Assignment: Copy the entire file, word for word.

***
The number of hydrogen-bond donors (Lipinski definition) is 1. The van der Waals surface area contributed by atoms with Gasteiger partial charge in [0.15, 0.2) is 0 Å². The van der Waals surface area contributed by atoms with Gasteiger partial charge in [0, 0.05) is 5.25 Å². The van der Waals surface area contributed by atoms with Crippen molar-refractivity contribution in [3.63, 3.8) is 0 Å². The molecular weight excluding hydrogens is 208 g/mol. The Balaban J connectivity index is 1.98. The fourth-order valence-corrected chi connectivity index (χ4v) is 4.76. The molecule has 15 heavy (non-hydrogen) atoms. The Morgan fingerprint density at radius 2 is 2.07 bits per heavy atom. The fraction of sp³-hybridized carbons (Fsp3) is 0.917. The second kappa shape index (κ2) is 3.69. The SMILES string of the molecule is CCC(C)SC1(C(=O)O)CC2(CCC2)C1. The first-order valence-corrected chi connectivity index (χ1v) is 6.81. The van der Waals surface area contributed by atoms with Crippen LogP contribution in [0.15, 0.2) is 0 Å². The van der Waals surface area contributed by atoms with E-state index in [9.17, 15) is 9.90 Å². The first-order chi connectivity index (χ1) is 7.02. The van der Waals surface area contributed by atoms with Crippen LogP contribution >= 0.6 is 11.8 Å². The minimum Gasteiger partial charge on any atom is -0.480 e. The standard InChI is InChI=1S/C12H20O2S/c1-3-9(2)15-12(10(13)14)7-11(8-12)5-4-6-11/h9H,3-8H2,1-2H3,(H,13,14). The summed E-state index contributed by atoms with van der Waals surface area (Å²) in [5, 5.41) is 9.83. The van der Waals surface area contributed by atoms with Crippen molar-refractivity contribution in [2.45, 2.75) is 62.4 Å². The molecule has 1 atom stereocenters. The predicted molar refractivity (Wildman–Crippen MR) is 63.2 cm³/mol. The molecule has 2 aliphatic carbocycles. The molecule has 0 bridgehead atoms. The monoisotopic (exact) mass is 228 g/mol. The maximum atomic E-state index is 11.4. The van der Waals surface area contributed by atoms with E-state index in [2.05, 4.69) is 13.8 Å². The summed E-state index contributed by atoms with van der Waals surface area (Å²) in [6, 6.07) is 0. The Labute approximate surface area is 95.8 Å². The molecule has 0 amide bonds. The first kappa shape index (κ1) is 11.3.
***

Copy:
The number of hydrogen-bond donors (Lipinski definition) is 1. The van der Waals surface area contributed by atoms with Gasteiger partial charge in [0.15, 0.2) is 0 Å². The van der Waals surface area contributed by atoms with Gasteiger partial charge in [0, 0.05) is 5.25 Å². The van der Waals surface area contributed by atoms with Crippen molar-refractivity contribution in [3.63, 3.8) is 0 Å². The molecular weight excluding hydrogens is 208 g/mol. The Balaban J connectivity index is 1.98. The fourth-order valence-corrected chi connectivity index (χ4v) is 4.76. The molecule has 15 heavy (non-hydrogen) atoms. The Morgan fingerprint density at radius 2 is 2.07 bits per heavy atom. The fraction of sp³-hybridized carbons (Fsp3) is 0.917. The second kappa shape index (κ2) is 3.69. The SMILES string of the molecule is CCC(C)SC1(C(=O)O)CC2(CCC2)C1. The first-order valence-corrected chi connectivity index (χ1v) is 6.81. The van der Waals surface area contributed by atoms with Crippen LogP contribution in [0.15, 0.2) is 0 Å². The van der Waals surface area contributed by atoms with E-state index in [9.17, 15) is 9.90 Å². The first-order chi connectivity index (χ1) is 7.02. The van der Waals surface area contributed by atoms with Crippen LogP contribution >= 0.6 is 11.8 Å². The minimum Gasteiger partial charge on any atom is -0.480 e. The standard InChI is InChI=1S/C12H20O2S/c1-3-9(2)15-12(10(13)14)7-11(8-12)5-4-6-11/h9H,3-8H2,1-2H3,(H,13,14). The summed E-state index contributed by atoms with van der Waals surface area (Å²) in [5, 5.41) is 9.83. The van der Waals surface area contributed by atoms with Crippen molar-refractivity contribution in [2.45, 2.75) is 62.4 Å². The molecule has 1 atom stereocenters. The predicted molar refractivity (Wildman–Crippen MR) is 63.2 cm³/mol. The molecule has 2 aliphatic carbocycles. The molecule has 0 bridgehead atoms. The monoisotopic (exact) mass is 228 g/mol. The maximum atomic E-state index is 11.4. The van der Waals surface area contributed by atoms with E-state index in [2.05, 4.69) is 13.8 Å². The summed E-state index contributed by atoms with van der Waals surface area (Å²) in [6, 6.07) is 0. The Labute approximate surface area is 95.8 Å². The molecule has 0 amide bonds. The first kappa shape index (κ1) is 11.3.